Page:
Archive for the ‘Business Intelligence’ Category


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The world  of Business Intelligence is changing. Access to information in the corporate world is now a must not just a nice to have. With the advent of social media, information can be easily accessed by all on both computing and mobile platforms. I recently deployed a substantial social media platform across the World Bank and it was seen a a major step forward in communications. But what was generating more interest in collaborative analytics where analysis can be done by many analysts anywhere in the world on the same data set. This gives great depth and insight from many perspectives and stops potential singular errors that can eminate from traditional approaches.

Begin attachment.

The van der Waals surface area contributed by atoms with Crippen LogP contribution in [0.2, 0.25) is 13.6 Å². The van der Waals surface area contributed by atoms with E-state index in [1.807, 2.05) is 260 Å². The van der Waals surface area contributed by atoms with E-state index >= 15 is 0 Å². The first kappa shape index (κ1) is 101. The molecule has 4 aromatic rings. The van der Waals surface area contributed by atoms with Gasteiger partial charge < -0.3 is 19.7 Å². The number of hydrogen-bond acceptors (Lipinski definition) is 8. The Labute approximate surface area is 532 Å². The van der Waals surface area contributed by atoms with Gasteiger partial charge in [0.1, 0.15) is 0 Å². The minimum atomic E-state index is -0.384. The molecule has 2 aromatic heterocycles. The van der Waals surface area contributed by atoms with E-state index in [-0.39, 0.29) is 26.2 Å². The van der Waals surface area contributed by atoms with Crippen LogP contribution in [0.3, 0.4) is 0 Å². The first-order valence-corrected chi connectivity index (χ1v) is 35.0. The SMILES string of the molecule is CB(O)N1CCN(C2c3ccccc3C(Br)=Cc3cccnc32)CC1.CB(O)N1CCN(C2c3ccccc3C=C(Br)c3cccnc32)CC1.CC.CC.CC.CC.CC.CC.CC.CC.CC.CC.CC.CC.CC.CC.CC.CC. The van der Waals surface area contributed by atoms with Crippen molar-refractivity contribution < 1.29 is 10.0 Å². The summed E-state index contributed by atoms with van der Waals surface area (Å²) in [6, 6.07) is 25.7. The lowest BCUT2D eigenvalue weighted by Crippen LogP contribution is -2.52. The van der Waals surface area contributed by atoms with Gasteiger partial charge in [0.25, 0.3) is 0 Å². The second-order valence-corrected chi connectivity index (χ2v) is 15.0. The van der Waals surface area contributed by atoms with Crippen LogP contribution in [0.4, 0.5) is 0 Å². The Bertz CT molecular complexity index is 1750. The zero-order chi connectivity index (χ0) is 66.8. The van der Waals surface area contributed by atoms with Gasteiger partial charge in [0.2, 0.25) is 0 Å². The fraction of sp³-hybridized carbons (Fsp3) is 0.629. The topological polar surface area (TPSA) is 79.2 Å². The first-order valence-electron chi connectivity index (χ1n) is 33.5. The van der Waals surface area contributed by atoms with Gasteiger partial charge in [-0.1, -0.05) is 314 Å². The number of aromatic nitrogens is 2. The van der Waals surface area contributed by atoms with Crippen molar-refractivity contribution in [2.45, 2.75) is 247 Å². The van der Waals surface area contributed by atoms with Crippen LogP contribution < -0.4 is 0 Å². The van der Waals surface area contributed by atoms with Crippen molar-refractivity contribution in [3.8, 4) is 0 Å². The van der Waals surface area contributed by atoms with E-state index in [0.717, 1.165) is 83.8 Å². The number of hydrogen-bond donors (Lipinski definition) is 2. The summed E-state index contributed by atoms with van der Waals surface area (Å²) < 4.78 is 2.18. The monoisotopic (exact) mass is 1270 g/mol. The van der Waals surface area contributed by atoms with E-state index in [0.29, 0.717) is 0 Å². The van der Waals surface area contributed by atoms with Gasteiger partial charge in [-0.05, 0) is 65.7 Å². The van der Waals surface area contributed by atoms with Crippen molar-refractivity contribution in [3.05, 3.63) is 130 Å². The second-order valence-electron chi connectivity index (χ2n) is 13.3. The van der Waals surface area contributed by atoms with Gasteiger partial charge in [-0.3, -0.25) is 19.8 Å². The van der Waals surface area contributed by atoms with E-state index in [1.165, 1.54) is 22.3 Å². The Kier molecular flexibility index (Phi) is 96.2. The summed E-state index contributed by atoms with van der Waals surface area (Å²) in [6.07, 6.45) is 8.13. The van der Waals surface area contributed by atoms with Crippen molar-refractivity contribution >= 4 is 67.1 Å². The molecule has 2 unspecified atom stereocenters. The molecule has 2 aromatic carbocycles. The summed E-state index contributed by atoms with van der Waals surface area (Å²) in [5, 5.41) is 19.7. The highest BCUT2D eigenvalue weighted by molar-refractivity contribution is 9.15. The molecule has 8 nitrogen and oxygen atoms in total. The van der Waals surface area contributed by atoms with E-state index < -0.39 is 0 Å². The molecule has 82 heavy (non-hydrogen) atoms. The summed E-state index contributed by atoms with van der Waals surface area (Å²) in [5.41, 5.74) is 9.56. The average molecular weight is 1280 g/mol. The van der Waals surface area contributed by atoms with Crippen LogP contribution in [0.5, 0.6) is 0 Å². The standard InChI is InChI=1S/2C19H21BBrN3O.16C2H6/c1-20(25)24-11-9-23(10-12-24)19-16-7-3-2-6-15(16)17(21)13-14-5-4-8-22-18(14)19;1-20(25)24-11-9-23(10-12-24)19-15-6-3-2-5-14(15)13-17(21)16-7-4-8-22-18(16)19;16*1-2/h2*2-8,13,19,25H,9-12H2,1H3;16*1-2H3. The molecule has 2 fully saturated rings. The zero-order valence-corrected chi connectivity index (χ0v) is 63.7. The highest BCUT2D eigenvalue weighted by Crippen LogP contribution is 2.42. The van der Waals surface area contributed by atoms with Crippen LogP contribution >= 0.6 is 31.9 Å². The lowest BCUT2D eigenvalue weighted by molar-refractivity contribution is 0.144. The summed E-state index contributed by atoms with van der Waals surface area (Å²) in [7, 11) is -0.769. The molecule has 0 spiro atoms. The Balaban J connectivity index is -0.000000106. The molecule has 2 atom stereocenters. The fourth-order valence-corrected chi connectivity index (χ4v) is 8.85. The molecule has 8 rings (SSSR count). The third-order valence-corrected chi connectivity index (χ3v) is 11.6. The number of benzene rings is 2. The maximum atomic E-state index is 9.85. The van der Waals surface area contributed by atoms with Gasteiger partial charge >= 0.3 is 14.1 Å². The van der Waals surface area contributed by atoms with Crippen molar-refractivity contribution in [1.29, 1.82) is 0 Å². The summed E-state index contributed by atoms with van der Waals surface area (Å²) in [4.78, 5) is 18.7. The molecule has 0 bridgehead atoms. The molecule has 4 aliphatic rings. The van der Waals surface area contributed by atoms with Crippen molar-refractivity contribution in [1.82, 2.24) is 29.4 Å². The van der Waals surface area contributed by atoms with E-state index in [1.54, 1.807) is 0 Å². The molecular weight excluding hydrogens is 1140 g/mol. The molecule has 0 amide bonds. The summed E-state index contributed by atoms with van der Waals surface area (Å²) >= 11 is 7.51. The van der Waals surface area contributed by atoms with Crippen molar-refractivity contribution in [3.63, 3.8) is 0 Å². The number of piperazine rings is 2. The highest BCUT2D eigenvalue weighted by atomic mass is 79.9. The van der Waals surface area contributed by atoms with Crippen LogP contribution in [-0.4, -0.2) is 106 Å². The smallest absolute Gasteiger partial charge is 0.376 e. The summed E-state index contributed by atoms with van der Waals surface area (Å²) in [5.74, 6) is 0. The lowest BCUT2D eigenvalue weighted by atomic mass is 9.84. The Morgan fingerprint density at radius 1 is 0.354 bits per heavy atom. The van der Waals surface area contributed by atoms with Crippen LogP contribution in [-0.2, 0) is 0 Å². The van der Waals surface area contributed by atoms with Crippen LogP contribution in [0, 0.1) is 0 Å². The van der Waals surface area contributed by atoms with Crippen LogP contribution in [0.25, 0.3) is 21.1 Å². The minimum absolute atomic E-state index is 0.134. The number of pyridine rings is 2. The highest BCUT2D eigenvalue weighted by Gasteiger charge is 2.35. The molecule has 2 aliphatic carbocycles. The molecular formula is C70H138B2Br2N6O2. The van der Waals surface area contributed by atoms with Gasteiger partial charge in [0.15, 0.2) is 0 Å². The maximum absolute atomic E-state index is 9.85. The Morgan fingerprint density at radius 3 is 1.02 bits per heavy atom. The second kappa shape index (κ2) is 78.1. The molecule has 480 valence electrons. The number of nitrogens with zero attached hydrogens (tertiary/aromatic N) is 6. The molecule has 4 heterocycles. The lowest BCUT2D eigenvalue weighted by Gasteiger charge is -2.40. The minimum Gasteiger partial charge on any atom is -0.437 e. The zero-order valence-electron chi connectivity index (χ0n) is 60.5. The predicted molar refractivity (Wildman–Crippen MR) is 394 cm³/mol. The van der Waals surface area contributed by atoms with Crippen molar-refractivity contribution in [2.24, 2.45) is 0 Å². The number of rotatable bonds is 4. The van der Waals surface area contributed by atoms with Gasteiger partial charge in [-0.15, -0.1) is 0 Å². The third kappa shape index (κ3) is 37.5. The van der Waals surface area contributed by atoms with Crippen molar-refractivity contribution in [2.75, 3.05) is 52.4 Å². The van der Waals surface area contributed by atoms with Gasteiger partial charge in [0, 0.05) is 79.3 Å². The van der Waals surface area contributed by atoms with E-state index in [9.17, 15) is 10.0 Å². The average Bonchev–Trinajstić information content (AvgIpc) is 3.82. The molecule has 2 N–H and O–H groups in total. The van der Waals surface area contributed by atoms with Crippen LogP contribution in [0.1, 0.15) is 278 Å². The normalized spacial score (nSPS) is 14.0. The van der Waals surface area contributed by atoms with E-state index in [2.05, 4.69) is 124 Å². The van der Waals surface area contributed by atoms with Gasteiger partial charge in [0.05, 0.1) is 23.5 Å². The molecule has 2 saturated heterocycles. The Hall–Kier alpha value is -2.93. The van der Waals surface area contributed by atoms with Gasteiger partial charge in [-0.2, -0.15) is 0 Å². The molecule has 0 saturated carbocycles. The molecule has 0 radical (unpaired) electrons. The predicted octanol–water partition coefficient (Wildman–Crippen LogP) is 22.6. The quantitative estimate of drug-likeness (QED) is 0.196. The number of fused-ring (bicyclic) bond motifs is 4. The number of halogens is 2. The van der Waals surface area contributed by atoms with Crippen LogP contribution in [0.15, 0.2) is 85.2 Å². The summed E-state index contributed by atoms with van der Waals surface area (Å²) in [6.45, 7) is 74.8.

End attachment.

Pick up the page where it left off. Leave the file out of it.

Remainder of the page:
It is no mistake that social media is an interal part of the future BI initiatives and is changing the way we will deliver value to business. From collaborative analytics comes collaborative decision making. To achieve this collaborative decision-making (CDM) environment, Business Intelligence (BI) software is beginning to merge with Web 2.0 technologies, harnessing their rich, open-access, easy-to-use functionality that users have come to expect. The merging of BI and Web 2.0 technologies has given rise to the new concept of Social and Collaborative BI – a type of CDM platform. This platform, like social Web 2.0 technologies, is designed around the premise that anyone should be able to share content and contribute to discussion, anywhere and anytime.